I remember back when the coronavirus pandemic was first sweeping the world; it hadn’t yet hit America with full force, states hadn’t yet started issuing state-at-home orders, and most people hadn’t yet started working from home. Back then, I thought I could keep Psychology Around the Net fairly coronavirus free — after all, Psych Central’s contributors were and still are doing a fantastic job of handling the subject.
However, it eventually did hit America full force, we’ve been under stay-at-home orders for a while (and some of us are coming out of them), and many people are working at home. It’s not easy finding a varied selection of each week’s latest on mental health that doesn’t at least somewhat touch on COVID-19. Why should it be? The pandemic has woven itself pretty tightly into most aspects of our lives. It’s what we want to know more about.
So, without further ado, this week’s Psychology Around the Net takes a look at a pediatrician’s advice for handling kids’ health issues during the coronavirus pandemic, ways you can manage your mental health when you’re working from home, how we’re reacting to the death awareness COVID-19 sprung on us, and more.
Stay well, friends!
A Pediatrician’s Advice On Kids’ Doctor Visits, Vaccines, Mental Health and More Amid the Pandemic: There’s so much unknown surrounding COVID-19; it only makes sense that many parents are keeping their children away from the public. However, some appointments are worth keeping. Pediatrician Dr. Tanya Altmann weighs in on in-person and telehealth well child visits; what to do if a child becomes injured, sick, or emotionally unwell; what parents can do about kids missing out on social interaction; and more.
How to Maintain Your Mental Health While Working From Home: Solid tips for keeping mentally healthy when working at home — whether you started long before the coronavirus quarantine or this is all new to you.
What Are Teachers’ Role in Recognizing ADHD? Your kids might not be spending much (or any) time around their teachers right now, but when they are spending most of their days at school their teachers get to see things their parents might not — including possible ADHD symptoms. How useful are teachers’ observations?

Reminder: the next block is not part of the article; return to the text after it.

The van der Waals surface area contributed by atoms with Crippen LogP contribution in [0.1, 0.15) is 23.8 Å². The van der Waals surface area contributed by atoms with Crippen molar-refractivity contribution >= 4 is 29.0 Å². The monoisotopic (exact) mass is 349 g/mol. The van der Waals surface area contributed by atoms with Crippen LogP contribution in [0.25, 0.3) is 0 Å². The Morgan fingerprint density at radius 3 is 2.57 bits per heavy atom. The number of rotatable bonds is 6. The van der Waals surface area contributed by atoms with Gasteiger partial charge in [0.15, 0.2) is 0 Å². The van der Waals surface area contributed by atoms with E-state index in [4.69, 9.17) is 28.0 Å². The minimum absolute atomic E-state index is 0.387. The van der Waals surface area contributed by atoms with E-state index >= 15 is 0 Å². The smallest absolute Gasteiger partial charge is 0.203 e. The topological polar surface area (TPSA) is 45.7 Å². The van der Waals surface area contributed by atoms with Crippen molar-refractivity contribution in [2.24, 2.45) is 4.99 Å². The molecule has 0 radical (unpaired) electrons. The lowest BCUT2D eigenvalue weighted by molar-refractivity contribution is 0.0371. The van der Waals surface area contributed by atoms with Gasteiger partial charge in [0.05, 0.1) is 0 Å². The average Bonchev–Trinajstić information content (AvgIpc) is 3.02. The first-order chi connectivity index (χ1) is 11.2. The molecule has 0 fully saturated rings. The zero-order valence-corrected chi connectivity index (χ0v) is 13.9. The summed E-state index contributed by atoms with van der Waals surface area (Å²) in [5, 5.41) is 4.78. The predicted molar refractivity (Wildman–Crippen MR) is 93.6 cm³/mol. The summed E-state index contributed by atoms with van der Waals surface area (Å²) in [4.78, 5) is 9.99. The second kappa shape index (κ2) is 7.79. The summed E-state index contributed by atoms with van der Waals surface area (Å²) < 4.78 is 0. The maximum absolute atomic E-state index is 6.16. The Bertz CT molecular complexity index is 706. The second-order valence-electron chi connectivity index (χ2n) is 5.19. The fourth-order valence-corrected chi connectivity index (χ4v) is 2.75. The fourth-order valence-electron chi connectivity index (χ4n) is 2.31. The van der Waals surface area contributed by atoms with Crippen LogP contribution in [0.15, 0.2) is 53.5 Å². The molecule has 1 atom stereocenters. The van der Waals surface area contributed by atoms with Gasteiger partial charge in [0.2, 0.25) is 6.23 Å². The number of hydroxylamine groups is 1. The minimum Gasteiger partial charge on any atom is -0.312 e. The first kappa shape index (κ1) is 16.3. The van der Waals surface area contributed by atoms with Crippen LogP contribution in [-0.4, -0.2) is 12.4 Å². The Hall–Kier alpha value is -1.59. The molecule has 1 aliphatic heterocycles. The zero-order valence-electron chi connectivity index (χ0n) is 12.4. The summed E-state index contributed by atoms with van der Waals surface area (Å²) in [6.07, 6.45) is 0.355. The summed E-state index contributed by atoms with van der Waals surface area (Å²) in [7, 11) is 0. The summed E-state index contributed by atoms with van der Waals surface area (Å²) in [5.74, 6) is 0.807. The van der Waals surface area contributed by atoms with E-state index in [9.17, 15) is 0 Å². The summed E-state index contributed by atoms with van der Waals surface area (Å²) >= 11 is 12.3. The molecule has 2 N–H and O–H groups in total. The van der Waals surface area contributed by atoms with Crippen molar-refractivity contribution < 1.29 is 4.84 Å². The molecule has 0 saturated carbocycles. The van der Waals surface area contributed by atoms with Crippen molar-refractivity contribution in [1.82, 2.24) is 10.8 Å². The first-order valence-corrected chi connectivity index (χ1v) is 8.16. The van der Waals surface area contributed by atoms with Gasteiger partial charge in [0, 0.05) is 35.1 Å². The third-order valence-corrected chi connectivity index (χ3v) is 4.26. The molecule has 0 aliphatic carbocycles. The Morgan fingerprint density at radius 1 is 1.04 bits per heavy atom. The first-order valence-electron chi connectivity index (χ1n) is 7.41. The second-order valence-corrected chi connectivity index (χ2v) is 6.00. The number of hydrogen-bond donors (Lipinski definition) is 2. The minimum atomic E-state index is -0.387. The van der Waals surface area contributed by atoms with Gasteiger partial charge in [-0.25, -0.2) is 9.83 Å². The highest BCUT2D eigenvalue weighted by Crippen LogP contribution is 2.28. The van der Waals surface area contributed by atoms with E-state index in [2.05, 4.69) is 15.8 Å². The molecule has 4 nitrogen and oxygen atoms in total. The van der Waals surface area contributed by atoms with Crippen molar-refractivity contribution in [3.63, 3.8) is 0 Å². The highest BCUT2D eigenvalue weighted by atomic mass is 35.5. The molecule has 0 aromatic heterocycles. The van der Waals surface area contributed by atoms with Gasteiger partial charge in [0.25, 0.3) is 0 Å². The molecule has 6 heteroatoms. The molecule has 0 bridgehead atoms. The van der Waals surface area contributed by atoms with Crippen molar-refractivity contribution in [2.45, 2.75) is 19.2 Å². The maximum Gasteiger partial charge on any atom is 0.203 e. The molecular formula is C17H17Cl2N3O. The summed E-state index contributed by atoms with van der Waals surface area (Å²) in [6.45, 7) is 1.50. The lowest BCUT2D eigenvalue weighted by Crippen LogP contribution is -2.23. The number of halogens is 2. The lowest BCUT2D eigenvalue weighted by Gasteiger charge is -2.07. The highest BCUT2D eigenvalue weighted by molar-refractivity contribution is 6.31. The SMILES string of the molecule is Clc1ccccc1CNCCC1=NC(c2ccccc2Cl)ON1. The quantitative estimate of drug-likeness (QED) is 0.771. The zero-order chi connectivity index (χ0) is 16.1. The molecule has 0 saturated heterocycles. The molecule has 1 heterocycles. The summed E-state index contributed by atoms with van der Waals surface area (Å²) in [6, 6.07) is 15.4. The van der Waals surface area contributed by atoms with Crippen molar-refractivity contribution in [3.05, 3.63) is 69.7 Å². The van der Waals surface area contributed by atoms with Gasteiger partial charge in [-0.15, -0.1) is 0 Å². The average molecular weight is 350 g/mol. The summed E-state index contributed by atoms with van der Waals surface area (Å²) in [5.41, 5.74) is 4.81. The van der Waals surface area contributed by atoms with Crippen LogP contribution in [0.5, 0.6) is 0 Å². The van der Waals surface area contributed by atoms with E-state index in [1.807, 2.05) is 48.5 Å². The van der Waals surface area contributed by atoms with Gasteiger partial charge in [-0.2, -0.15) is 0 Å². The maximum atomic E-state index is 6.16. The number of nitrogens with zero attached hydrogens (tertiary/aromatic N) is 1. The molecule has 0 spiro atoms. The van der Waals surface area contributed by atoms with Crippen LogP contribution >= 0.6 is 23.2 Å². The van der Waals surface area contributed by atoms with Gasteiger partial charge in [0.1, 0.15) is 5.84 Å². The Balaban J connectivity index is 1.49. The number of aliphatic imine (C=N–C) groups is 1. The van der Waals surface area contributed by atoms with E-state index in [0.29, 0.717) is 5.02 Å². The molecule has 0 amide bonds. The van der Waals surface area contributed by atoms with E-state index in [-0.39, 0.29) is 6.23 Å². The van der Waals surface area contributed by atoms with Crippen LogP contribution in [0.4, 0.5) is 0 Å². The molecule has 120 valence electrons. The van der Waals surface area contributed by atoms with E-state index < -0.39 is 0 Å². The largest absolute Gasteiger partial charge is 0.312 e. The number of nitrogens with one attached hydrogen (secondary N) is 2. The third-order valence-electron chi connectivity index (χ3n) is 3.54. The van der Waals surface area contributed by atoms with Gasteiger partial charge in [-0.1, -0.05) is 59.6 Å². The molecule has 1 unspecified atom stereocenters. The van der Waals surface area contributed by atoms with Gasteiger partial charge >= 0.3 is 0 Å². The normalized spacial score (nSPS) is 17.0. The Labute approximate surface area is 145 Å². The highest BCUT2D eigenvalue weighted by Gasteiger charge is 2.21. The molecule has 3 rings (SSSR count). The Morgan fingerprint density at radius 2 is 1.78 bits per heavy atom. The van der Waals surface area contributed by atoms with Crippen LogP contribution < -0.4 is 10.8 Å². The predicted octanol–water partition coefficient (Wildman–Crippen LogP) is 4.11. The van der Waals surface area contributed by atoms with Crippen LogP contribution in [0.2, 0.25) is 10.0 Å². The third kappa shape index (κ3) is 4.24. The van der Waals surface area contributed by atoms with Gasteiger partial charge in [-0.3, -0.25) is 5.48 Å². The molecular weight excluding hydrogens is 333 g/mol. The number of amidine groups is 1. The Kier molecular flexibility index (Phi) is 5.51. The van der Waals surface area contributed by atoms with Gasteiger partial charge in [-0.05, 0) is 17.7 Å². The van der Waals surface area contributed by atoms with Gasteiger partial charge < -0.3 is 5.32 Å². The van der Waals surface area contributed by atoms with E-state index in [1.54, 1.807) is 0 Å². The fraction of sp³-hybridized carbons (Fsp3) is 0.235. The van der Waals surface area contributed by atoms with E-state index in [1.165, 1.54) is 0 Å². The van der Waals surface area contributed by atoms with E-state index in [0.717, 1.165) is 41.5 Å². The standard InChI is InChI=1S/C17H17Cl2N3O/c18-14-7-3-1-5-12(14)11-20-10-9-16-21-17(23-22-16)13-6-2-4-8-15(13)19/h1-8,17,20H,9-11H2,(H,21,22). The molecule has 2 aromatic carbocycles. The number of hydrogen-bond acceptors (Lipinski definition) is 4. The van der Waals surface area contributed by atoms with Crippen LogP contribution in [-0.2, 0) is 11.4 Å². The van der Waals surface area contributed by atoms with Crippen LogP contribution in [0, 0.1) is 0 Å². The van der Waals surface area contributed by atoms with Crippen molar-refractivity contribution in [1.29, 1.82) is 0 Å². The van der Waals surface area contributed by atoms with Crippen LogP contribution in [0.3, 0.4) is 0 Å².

Coping with ‘Death Awareness’ in the COVID-19 Era: We don’t usually think about it during less threatening times, but the current coronavirus pandemic has us face-to-face with our own impermanence, and there are two sides to this death-awareness coin: reflecting on death and working to strengthen connections (say, with family and friends) or succumbing to anxiety and kicking into self-preservation mode (toilet paper, anyone?).
Not All Psychopaths Are Violent; New Study May Explain Why Some Are ‘Successful’ Instead: Generally, we think of psychopathy as a risk factor for violent behavior; however, there are some psychopathic people who don’t engage in antisocial behavior or criminal acts. These individuals tend to be high in psychopathic trains but also have “successful” life trajectories or outcomes (for example, a lawyer or CEO rather than in prison). Researchers at Virginia Commonwealth University have conducted a study testing this phenomenon — specifically, the theory that “successful” psychopaths develop great conscientious traits that work to inhibit their antisocial impulses. Says lead author Emily Lasko: “The compensatory model posits that people higher in certain psychopathic traits (such as grandiosity and manipulation) are able to compensate for and overcome, to some extent, their antisocial impulses via increases in trait conscientiousness, specifically impulse control.”
Anger Management: Unhealthy and Healthy Coping Skills: When you don’t know how to deal with your anger in a healthy way, you’re at risk for turning to a harmful way.
Image by Anastasia Gepp from Pixabay.